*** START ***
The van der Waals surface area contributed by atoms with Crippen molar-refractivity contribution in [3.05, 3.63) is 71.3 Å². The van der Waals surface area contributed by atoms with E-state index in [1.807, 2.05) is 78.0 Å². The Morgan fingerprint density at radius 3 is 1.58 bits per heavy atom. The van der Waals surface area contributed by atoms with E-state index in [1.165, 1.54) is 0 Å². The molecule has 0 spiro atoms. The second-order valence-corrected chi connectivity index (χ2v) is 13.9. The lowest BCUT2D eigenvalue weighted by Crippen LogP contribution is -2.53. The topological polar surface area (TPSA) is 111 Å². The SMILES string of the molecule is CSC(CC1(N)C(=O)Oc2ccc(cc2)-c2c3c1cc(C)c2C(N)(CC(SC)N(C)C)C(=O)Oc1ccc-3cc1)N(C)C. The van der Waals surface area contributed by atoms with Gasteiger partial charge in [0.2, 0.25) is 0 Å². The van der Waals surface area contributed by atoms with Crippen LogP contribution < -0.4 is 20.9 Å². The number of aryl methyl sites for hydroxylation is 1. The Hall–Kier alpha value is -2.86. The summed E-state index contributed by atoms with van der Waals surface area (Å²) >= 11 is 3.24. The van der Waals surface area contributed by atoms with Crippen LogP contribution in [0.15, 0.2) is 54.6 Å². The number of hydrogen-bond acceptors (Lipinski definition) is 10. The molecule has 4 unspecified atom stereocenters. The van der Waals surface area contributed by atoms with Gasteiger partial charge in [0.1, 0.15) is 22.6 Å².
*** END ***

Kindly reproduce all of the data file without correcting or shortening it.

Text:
The van der Waals surface area contributed by atoms with Crippen molar-refractivity contribution in [3.05, 3.63) is 71.3 Å². The van der Waals surface area contributed by atoms with E-state index in [1.807, 2.05) is 78.0 Å². The Morgan fingerprint density at radius 3 is 1.58 bits per heavy atom. The van der Waals surface area contributed by atoms with E-state index in [1.165, 1.54) is 0 Å². The molecule has 0 spiro atoms. The second-order valence-corrected chi connectivity index (χ2v) is 13.9. The lowest BCUT2D eigenvalue weighted by Crippen LogP contribution is -2.53. The topological polar surface area (TPSA) is 111 Å². The SMILES string of the molecule is CSC(CC1(N)C(=O)Oc2ccc(cc2)-c2c3c1cc(C)c2C(N)(CC(SC)N(C)C)C(=O)Oc1ccc-3cc1)N(C)C. The van der Waals surface area contributed by atoms with Gasteiger partial charge in [0.2, 0.25) is 0 Å². The van der Waals surface area contributed by atoms with Crippen LogP contribution < -0.4 is 20.9 Å². The number of aryl methyl sites for hydroxylation is 1. The Hall–Kier alpha value is -2.86. The summed E-state index contributed by atoms with van der Waals surface area (Å²) >= 11 is 3.24. The van der Waals surface area contributed by atoms with Crippen LogP contribution in [0.15, 0.2) is 54.6 Å². The number of hydrogen-bond acceptors (Lipinski definition) is 10. The molecule has 4 unspecified atom stereocenters. The van der Waals surface area contributed by atoms with Gasteiger partial charge in [0.1, 0.15) is 22.6 Å².